The FAT tax, or financial activities tax, can refer to a number of similar proposals intended to curb excessive speculation and bank profit. One popular variation is a tax on individual financial transactions, such as stock trades, while others include direct taxes on bank profits and salaries.
What’s the significance?
Proponents of a FAT tax argue that it would discourage banks and other high-volume traders from the kinds of short-term, high-risk speculation that can seriously distort financial markets. It would also support broader financial reform efforts by reining in the runaway profits that help make some institutions too big to fail. Finally, it would help cash-strapped governments close their budget gaps, as even taxing transactions at a quarter of a percentage point could generate over $100 billion a year in revenue.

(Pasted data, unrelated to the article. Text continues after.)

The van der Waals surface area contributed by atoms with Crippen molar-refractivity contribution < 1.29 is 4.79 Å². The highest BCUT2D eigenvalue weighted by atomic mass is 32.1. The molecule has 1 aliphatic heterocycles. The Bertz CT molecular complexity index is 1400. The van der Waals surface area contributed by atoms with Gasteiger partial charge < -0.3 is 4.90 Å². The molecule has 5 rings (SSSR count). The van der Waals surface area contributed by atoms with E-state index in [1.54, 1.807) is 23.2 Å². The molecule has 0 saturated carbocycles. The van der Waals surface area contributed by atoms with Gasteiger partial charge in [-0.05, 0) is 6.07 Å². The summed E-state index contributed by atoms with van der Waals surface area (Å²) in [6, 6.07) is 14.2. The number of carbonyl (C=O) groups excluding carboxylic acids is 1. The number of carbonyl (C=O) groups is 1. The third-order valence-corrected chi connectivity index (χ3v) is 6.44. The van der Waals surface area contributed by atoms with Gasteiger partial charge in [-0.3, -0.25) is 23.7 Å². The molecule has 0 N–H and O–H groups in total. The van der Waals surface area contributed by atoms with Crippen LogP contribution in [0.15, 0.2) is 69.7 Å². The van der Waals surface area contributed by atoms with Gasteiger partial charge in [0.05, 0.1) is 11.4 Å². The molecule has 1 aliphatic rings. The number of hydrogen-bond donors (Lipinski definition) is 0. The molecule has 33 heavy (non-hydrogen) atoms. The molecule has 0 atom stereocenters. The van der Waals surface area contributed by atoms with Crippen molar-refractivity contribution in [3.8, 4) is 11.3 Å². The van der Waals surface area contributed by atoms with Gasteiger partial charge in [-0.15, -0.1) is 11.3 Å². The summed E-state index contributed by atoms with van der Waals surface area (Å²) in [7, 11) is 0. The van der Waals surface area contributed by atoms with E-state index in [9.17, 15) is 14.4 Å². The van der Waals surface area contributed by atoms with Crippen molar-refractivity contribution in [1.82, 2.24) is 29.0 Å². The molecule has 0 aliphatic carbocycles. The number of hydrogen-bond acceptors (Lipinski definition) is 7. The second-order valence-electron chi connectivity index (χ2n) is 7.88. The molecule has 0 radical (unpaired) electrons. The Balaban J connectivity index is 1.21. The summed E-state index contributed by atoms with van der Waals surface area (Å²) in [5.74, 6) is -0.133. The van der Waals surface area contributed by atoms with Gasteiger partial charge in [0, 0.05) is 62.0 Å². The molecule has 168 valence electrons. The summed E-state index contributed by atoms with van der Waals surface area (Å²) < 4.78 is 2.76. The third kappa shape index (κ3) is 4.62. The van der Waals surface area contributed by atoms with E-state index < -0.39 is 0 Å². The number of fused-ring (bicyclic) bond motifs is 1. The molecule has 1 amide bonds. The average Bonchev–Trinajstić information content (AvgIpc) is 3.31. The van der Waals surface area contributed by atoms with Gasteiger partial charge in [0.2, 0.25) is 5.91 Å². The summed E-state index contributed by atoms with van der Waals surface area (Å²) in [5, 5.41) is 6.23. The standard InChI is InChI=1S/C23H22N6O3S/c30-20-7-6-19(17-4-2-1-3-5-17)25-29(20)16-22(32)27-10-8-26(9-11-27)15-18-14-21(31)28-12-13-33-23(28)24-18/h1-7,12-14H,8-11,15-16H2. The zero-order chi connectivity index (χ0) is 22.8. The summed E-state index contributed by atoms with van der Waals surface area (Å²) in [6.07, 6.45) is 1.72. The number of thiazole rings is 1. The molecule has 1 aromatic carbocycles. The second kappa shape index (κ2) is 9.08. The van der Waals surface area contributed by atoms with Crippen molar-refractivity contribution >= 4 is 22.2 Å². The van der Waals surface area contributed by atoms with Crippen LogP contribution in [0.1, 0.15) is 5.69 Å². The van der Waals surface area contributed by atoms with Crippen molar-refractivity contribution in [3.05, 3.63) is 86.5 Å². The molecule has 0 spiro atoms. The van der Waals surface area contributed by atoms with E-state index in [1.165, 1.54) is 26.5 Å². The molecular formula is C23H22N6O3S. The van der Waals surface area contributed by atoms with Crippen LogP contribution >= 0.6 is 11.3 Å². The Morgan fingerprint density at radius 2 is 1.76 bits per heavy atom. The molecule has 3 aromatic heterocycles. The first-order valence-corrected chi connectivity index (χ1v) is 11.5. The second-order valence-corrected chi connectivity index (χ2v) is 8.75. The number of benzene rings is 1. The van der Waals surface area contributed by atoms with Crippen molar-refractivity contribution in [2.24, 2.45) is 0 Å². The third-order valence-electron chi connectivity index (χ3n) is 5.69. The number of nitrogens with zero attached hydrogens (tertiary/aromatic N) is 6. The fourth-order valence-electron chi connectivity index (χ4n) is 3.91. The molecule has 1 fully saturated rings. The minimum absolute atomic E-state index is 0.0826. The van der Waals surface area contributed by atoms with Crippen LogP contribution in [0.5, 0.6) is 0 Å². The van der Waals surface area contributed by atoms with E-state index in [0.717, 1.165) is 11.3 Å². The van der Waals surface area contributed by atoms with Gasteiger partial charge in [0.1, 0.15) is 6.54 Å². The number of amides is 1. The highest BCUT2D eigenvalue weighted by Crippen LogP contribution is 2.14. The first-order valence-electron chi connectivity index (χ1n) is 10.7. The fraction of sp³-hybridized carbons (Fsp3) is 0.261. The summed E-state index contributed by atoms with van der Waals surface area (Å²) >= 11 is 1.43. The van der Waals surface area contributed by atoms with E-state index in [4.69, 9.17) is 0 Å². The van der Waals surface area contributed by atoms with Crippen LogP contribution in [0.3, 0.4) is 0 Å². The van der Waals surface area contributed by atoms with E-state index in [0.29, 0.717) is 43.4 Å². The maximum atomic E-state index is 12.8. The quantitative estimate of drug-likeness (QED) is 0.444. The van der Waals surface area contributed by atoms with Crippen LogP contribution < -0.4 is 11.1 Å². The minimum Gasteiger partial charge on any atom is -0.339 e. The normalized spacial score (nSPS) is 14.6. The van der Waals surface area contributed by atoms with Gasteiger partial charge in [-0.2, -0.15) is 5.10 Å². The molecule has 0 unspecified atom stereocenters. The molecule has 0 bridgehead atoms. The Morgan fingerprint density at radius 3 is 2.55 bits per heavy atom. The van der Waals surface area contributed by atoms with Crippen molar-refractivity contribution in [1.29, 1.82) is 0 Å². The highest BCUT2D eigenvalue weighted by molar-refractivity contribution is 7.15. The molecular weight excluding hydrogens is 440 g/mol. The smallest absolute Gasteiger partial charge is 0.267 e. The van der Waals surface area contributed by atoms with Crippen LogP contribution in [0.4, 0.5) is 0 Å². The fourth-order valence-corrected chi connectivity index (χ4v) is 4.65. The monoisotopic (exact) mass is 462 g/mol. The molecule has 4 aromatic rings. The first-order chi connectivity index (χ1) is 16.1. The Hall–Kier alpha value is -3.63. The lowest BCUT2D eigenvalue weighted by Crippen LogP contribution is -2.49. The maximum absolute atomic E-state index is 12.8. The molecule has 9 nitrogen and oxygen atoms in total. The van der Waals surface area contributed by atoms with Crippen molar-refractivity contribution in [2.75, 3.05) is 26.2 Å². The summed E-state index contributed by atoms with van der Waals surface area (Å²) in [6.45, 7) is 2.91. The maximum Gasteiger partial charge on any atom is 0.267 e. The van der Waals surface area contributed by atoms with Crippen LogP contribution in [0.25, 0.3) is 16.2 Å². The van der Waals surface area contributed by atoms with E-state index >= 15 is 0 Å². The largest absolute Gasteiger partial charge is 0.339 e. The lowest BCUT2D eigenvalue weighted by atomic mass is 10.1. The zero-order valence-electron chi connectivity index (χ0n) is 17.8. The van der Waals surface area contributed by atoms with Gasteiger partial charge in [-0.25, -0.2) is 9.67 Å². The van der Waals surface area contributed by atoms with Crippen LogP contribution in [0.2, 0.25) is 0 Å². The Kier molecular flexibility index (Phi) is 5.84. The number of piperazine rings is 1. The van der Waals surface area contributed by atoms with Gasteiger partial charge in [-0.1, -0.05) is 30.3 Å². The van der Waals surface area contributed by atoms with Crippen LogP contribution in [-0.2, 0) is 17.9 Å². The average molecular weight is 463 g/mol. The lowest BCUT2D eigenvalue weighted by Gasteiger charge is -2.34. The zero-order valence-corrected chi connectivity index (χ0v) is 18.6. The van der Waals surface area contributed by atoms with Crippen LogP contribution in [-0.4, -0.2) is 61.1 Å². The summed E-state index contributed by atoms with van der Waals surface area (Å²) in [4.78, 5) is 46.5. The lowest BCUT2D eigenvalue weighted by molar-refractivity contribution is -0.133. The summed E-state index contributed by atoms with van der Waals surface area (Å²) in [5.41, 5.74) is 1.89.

Who’s talking about it?
Paul Krugman argued that taxing speculation would reduce bloat in the financial sector… Jack Metzgar noted that FAT tax revenue could pay off the combined deficit of all 50 states… Dean Baker made the case for a tax to keep traders from treating the market like a casino… CEPR dispelled some myths about the transactions tax… Democrats considered a FAT tax to support new spending programs… the IMF proposed a global FAT tax to help prevent another round of bailouts.